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    Situated in the Himalayas on the border between Nepal and China, Mount Everest holds the title of the tallest mountain in the world. Also known as Mount Chomolungma, its measurement is generally given as 29,029 feet (8,848 meters), the highest mountain above sea level.

    Originally designated as Peak XV, the mountain’s height was first established as 29,002 feet (8,840 meters) by the Great Trigonometric Survey of British India in the year 1856. Although the Tibetans had been calling the mountain Chomolungma for centuries, the Royal Geographical Society officially gave the mountain a proper English name in 1865, at the behest of India’s then-British Surveyor General Andrew Waugh. The mountain was named after Waugh’s predecessor, Welsh surveyor and geographer Colonel Sir George Everest. Interestingly, Everest himself actually objected to the idea, reasoning that his name cannot be written or pronounced in the Hindi dialect. Nevertheless, Waugh’s proposal was accepted, and the mountain henceforth became known to the world as Mount Everest.

    Mount Everest’s elevation was first established at 29,029 feet (8,848 meters) by a 1955 Indian survey. A subsequent measurement by the Chinese in 1975 reiterated the height at 29,020.30 feet (8,848.13 meters). However, both instances did not make the measurements on the rock head, but rather on the snow cap. American mountaineer and photographer Bradford Washburn would later head up an American Everest Expedition on May 1999. With the use of a GPS (Global Positioning System) unit anchored to the mountain’s highest bedrock, the elevation of the rock head was measured at 29,035 feet (8,850 meters) and the snow cap elevation was higher by 3 feet (1 meter). While Nepal does not officially recognize this figure, it is widely accepted by many.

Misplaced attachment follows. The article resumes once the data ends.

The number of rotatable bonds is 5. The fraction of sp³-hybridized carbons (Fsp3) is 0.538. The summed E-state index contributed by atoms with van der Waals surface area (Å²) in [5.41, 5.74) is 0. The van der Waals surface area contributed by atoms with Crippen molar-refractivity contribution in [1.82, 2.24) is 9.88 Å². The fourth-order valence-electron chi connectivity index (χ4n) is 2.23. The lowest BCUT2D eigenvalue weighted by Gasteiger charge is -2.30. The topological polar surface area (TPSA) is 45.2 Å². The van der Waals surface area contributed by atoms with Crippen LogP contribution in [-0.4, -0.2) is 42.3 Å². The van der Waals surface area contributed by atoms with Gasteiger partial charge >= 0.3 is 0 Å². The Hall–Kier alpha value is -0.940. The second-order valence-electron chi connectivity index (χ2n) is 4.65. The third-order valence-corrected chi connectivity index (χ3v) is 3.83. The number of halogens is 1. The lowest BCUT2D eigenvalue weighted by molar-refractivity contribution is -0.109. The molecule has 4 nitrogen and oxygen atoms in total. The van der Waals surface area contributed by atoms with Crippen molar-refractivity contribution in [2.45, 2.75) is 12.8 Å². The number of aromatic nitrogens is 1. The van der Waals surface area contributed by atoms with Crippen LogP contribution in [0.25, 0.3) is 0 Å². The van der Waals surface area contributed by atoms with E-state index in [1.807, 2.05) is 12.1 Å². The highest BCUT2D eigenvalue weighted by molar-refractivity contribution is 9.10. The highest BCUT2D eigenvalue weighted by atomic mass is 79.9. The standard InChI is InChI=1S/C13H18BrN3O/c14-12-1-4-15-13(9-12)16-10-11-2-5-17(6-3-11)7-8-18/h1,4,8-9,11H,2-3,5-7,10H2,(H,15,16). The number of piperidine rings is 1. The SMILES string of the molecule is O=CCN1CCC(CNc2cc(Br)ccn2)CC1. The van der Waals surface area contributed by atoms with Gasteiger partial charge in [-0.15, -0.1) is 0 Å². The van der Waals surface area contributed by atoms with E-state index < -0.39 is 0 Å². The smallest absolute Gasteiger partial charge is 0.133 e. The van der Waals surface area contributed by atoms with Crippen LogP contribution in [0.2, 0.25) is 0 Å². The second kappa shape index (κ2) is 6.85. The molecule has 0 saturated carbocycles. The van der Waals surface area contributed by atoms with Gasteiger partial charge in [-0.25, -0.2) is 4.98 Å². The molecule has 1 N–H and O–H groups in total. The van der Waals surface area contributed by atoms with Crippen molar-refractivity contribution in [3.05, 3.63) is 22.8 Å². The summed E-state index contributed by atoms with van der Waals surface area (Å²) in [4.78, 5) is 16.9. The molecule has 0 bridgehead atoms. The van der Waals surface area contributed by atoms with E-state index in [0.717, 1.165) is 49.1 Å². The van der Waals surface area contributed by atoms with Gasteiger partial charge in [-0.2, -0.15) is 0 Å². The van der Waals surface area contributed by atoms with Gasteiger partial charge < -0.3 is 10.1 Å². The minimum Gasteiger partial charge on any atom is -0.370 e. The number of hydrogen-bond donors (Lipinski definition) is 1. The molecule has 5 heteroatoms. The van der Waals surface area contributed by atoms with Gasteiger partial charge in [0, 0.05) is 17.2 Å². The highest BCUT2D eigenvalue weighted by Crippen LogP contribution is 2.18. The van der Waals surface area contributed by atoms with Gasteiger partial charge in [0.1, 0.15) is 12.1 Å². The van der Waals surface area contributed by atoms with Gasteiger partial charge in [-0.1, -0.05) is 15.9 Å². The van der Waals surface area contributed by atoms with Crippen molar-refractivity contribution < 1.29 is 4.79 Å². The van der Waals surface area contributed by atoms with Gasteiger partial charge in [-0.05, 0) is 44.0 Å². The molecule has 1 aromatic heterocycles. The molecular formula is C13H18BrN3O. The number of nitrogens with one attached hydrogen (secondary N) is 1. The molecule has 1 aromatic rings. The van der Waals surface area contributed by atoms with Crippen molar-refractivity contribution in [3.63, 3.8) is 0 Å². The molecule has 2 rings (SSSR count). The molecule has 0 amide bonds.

The height of Mount Everest that is officially recognized by China and Nepal is 29,029 feet, but there have been attempts to make an even more precise measurement of the mountain. The Chinese Academy of Sciences and the State Bureau of Surveying and Mapping had spent months attempting to measure and calculate the mountain’s specific height, and announced on October 9, 2005 that Everest measured 29,017.16 feet (8,844.3 meters). Purported to be the most accurate measurement so far, this particular height was based on the rock’s highest point, disregarding the ice and snow that covered it. Aside from this, the depth of the snow and ice was measured at 11 feet (3.5 meters), which concurs with the net elevation of 29,029 feet (8,848 meters). However, since the thickness of snow and ice tends to vary as time passes, it is impossible to establish the snow cap’s definitive height.

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